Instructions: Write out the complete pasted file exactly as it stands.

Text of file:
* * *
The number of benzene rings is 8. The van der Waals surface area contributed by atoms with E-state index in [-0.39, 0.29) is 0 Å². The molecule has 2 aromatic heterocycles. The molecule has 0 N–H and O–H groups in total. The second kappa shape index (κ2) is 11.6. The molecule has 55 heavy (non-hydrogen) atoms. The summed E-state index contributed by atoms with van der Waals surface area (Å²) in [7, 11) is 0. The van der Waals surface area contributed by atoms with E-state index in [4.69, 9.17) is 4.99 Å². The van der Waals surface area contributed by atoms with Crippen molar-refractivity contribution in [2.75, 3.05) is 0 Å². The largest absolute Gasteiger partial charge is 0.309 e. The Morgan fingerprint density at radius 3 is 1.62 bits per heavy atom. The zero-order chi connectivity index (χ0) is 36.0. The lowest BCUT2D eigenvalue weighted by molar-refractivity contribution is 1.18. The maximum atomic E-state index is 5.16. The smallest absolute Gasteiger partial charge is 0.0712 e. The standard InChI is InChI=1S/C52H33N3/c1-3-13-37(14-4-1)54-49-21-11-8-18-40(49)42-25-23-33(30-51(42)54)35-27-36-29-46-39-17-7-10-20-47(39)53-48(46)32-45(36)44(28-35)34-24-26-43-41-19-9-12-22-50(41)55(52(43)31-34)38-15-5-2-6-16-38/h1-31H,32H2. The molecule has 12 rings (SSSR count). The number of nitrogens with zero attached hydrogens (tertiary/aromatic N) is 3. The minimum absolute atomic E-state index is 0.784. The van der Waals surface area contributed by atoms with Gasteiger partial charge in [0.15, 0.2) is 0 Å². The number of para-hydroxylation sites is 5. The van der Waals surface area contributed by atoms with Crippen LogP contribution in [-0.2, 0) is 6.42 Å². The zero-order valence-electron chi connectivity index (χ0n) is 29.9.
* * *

The number of benzene rings is 8. The van der Waals surface area contributed by atoms with E-state index in [-0.39, 0.29) is 0 Å². The molecule has 2 aromatic heterocycles. The molecule has 0 N–H and O–H groups in total. The second kappa shape index (κ2) is 11.6. The molecule has 55 heavy (non-hydrogen) atoms. The summed E-state index contributed by atoms with van der Waals surface area (Å²) in [7, 11) is 0. The van der Waals surface area contributed by atoms with E-state index in [4.69, 9.17) is 4.99 Å². The van der Waals surface area contributed by atoms with Crippen molar-refractivity contribution in [2.75, 3.05) is 0 Å². The largest absolute Gasteiger partial charge is 0.309 e. The Morgan fingerprint density at radius 3 is 1.62 bits per heavy atom. The zero-order chi connectivity index (χ0) is 36.0. The lowest BCUT2D eigenvalue weighted by molar-refractivity contribution is 1.18. The maximum atomic E-state index is 5.16. The smallest absolute Gasteiger partial charge is 0.0712 e. The standard InChI is InChI=1S/C52H33N3/c1-3-13-37(14-4-1)54-49-21-11-8-18-40(49)42-25-23-33(30-51(42)54)35-27-36-29-46-39-17-7-10-20-47(39)53-48(46)32-45(36)44(28-35)34-24-26-43-41-19-9-12-22-50(41)55(52(43)31-34)38-15-5-2-6-16-38/h1-31H,32H2. The molecule has 12 rings (SSSR count). The number of nitrogens with zero attached hydrogens (tertiary/aromatic N) is 3. The minimum absolute atomic E-state index is 0.784. The van der Waals surface area contributed by atoms with Gasteiger partial charge in [0.15, 0.2) is 0 Å². The number of para-hydroxylation sites is 5. The van der Waals surface area contributed by atoms with Crippen LogP contribution in [-0.2, 0) is 6.42 Å². The zero-order valence-electron chi connectivity index (χ0n) is 29.9.